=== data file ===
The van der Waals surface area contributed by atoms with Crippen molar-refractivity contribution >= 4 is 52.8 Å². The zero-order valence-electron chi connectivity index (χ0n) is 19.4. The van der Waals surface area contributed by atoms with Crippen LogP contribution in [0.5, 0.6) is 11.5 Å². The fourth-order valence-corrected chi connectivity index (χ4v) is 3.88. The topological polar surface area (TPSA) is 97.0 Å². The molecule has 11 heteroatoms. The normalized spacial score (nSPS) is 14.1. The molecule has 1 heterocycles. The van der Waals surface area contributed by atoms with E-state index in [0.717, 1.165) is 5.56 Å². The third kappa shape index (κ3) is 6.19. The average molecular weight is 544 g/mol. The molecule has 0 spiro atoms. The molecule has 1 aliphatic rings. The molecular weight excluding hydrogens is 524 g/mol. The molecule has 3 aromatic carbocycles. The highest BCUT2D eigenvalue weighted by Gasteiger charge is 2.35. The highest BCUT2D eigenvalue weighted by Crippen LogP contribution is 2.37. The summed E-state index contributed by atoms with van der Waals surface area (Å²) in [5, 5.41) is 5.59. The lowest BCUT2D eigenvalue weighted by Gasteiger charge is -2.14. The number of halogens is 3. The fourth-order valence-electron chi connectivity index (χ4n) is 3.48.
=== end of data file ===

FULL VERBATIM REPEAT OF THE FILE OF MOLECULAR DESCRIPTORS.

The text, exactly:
The van der Waals surface area contributed by atoms with Crippen molar-refractivity contribution >= 4 is 52.8 Å². The zero-order valence-electron chi connectivity index (χ0n) is 19.4. The van der Waals surface area contributed by atoms with Crippen LogP contribution in [0.5, 0.6) is 11.5 Å². The fourth-order valence-corrected chi connectivity index (χ4v) is 3.88. The topological polar surface area (TPSA) is 97.0 Å². The molecule has 11 heteroatoms. The normalized spacial score (nSPS) is 14.1. The molecule has 1 heterocycles. The van der Waals surface area contributed by atoms with E-state index in [0.717, 1.165) is 5.56 Å². The third kappa shape index (κ3) is 6.19. The average molecular weight is 544 g/mol. The molecule has 0 spiro atoms. The molecule has 1 aliphatic rings. The molecular weight excluding hydrogens is 524 g/mol. The molecule has 3 aromatic carbocycles. The highest BCUT2D eigenvalue weighted by Gasteiger charge is 2.35. The highest BCUT2D eigenvalue weighted by Crippen LogP contribution is 2.37. The summed E-state index contributed by atoms with van der Waals surface area (Å²) in [5, 5.41) is 5.59. The lowest BCUT2D eigenvalue weighted by Gasteiger charge is -2.14. The number of halogens is 3. The fourth-order valence-electron chi connectivity index (χ4n) is 3.48.